Economic Development

Lopez Airport is an economic engine for Lopez community and operates successfully while collecting one of the lowest Port tax incomes in the state:

  • Lopez Airport has 5000 to 6000 flights annually, approximately 50% of the flights are commercial aircraft (data collected by Port).
  • The airport brings in hundreds of workers and visitors, adding hundreds of thousands of dollars to our community, which contributes to many jobs on Lopez.
  • Lopez Airport provides the safest and most reliable Medevac facility on the island.
  • Lab samples from our Medical Clinic leave the airport daily for testing and analysis on the mainland.
  • Daily overnight freight is delivered by air to our airport.
  • The airport would play a key role in a mass diasaster on Lopez Island.

Port of Lopez is more than an airport. The Port supports our community’s economy in many ways:

  • Owns and operates the popular Bayview Day Park on Fisherman Bay serving both visitors and local citizens.
  • Owns the island’s first and tallest cell tower, enhancing communication.
  • Owns and rents a scarce and affordable year round home vital to members of Lopez Fire Department and the school district.
  • Rents an industrial shop to a local contractor.
  • Leases farmland to local farms raising sheep and apple orchard land for cider.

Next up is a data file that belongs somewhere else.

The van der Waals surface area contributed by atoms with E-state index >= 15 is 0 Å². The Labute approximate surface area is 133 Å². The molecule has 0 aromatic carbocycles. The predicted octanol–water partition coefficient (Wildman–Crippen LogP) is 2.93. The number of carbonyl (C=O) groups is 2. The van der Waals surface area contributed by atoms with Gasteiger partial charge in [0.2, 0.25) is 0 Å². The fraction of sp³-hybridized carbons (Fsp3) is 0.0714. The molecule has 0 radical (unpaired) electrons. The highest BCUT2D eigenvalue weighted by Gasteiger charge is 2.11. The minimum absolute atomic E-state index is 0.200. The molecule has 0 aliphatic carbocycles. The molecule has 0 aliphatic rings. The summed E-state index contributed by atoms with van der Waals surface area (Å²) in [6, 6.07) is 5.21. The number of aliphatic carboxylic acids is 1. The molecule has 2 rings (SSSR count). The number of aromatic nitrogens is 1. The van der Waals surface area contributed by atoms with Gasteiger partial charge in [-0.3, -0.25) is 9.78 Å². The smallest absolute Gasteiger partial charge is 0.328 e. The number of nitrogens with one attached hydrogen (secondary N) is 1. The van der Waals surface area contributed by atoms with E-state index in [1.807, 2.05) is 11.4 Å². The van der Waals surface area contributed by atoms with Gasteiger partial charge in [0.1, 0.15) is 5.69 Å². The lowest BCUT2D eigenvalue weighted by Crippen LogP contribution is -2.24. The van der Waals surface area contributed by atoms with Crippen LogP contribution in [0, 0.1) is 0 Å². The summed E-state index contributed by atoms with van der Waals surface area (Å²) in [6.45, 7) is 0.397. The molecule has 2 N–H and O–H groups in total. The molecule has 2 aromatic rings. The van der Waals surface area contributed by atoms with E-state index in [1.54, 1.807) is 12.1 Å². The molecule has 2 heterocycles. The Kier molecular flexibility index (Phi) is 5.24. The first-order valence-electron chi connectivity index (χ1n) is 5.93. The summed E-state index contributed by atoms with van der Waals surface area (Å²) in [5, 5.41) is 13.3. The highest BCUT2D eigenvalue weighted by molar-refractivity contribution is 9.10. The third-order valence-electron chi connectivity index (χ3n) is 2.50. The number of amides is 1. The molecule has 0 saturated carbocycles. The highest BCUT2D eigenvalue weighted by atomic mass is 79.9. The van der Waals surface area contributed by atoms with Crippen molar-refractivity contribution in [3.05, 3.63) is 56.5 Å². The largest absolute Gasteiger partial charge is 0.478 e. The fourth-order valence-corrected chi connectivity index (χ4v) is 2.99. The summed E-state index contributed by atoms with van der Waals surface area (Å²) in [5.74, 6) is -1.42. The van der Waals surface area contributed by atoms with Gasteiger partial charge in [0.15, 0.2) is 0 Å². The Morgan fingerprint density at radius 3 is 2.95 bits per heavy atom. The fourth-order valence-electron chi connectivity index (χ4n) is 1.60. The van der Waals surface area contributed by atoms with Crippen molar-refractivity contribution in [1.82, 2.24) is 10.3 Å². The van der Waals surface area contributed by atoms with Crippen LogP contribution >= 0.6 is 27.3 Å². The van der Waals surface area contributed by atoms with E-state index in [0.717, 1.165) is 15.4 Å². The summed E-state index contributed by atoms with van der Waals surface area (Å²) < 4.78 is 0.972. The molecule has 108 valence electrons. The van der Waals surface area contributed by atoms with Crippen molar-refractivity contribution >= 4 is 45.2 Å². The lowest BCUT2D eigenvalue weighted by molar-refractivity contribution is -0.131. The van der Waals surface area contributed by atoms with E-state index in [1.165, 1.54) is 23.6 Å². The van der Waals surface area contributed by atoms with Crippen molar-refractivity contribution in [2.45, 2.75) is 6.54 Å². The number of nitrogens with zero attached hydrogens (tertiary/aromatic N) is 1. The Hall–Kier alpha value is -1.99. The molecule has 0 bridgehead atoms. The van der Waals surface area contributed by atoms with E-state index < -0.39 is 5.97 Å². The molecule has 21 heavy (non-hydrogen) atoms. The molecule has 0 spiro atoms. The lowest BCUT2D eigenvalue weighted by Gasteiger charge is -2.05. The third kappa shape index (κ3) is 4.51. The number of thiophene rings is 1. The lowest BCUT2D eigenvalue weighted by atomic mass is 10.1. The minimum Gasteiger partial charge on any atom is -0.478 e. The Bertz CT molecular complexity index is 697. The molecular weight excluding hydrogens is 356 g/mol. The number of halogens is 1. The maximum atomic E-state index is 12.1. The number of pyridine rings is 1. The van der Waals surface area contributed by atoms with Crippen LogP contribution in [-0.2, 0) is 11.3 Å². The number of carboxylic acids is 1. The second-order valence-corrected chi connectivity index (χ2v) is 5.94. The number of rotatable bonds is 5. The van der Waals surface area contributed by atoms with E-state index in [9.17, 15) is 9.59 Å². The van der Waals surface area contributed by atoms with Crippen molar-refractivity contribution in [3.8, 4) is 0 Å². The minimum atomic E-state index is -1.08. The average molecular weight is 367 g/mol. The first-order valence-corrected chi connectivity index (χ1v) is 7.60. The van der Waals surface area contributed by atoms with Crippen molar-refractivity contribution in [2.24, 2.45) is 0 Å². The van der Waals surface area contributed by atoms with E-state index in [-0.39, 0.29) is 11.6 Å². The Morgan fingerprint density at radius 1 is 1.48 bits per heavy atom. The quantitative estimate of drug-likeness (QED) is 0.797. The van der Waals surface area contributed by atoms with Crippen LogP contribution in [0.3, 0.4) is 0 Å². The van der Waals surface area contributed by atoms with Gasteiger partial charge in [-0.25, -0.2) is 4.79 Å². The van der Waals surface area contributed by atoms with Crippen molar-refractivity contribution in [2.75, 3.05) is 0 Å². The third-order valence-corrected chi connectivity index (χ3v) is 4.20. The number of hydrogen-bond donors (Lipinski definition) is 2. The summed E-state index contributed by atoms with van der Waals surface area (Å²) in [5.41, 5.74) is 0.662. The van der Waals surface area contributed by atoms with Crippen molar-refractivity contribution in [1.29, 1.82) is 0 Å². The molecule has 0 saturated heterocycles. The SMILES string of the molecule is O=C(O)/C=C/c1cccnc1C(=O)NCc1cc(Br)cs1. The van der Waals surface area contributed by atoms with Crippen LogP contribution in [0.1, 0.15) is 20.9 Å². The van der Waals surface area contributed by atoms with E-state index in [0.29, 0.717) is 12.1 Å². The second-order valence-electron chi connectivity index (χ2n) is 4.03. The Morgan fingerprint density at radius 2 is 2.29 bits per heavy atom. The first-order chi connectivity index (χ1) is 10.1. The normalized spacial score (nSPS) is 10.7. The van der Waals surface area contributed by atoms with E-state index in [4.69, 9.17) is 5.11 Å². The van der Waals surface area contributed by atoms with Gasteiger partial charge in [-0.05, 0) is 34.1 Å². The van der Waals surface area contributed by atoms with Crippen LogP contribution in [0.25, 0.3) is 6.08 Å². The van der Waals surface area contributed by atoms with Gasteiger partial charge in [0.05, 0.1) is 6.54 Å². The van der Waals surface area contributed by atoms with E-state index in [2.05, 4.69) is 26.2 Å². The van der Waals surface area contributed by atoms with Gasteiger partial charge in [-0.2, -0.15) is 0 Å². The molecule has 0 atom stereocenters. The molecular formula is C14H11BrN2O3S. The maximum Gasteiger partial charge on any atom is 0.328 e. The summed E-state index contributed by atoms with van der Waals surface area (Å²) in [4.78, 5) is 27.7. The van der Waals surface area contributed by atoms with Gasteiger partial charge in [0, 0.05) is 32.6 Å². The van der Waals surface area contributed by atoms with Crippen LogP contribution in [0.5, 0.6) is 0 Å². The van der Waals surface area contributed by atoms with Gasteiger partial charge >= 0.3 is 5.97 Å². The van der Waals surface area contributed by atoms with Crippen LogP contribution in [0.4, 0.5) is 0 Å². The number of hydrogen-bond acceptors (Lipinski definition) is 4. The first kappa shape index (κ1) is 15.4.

• Owner of Lopez Island oil spill equipment.
  • Supports the SJ Economic Development Council and Lopez Chamber of Commerce.

Washingon Public Ports Association Statement:

….A port district is uniquely capable of creating economic growth and increasing the number of family-wage jobs in a community, because of the specific authorities granted by the legislature. Ports are the only public agencies whose primary purpose is economic development.

Our ports create jobs and economic growth in many diverse ways. They own and operate shipping terminals, marinas and docks, airports, industrial sites, railroads, and parks and recreational facilities. Some ports operate in all of these sectors, others in only one or two, but almost every Washington port pursues an aggressive program of economic development.

These programs include industrial development, infrastructure development, import/export assistance, tourism, and entrepreneurial development. Ports are willing to invest for the long-term in their communities. Ports often make significant investments in infrastructure – building facilities that will eventually house profitable businesses that reinvest in a community….

Specifically, ports have the authority to:

  • Develop marine terminals, airports and other facilities for handling cargo and accommodating passengers
  • Buy and improve pieces of property for lease – or sometimes to sell – to private industry for industrial and commercial uses
  • Provide air and water pollution control facilities
  • Operate trade centers and export trading companies
  • Establish and operate foreign trade zones
  • Provide environmental enhancement, protection and public access
  • Build and operate or lease out marinas and related facilities and provide public boat ramps for public use
  • Promote tourism as an economic stimulus within the port district